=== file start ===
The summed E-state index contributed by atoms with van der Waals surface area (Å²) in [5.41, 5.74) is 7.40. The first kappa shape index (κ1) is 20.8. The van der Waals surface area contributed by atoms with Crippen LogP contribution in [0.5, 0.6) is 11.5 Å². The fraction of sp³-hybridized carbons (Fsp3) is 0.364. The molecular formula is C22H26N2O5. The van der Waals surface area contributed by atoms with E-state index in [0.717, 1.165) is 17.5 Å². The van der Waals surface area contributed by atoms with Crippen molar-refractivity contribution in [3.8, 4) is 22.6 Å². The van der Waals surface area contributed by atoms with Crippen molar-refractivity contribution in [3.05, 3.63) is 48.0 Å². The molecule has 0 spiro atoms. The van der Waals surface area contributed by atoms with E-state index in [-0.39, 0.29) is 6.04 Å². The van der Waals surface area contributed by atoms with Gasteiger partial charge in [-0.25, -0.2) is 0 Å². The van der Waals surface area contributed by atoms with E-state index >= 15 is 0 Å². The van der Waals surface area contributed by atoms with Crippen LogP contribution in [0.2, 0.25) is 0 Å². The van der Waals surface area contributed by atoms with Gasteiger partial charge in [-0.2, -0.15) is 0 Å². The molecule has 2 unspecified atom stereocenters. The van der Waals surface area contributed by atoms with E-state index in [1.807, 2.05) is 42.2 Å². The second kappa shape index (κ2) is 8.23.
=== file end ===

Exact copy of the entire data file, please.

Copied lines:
The summed E-state index contributed by atoms with van der Waals surface area (Å²) in [5.41, 5.74) is 7.40. The first kappa shape index (κ1) is 20.8. The van der Waals surface area contributed by atoms with Crippen LogP contribution in [0.5, 0.6) is 11.5 Å². The fraction of sp³-hybridized carbons (Fsp3) is 0.364. The molecular formula is C22H26N2O5. The van der Waals surface area contributed by atoms with E-state index in [0.717, 1.165) is 17.5 Å². The van der Waals surface area contributed by atoms with Crippen molar-refractivity contribution in [3.8, 4) is 22.6 Å². The van der Waals surface area contributed by atoms with Crippen molar-refractivity contribution in [3.05, 3.63) is 48.0 Å². The molecule has 0 spiro atoms. The van der Waals surface area contributed by atoms with E-state index in [-0.39, 0.29) is 6.04 Å². The van der Waals surface area contributed by atoms with Gasteiger partial charge in [-0.25, -0.2) is 0 Å². The van der Waals surface area contributed by atoms with E-state index >= 15 is 0 Å². The van der Waals surface area contributed by atoms with Crippen LogP contribution in [0.2, 0.25) is 0 Å². The van der Waals surface area contributed by atoms with Gasteiger partial charge in [-0.2, -0.15) is 0 Å². The molecule has 2 unspecified atom stereocenters. The van der Waals surface area contributed by atoms with E-state index in [1.807, 2.05) is 42.2 Å². The second kappa shape index (κ2) is 8.23.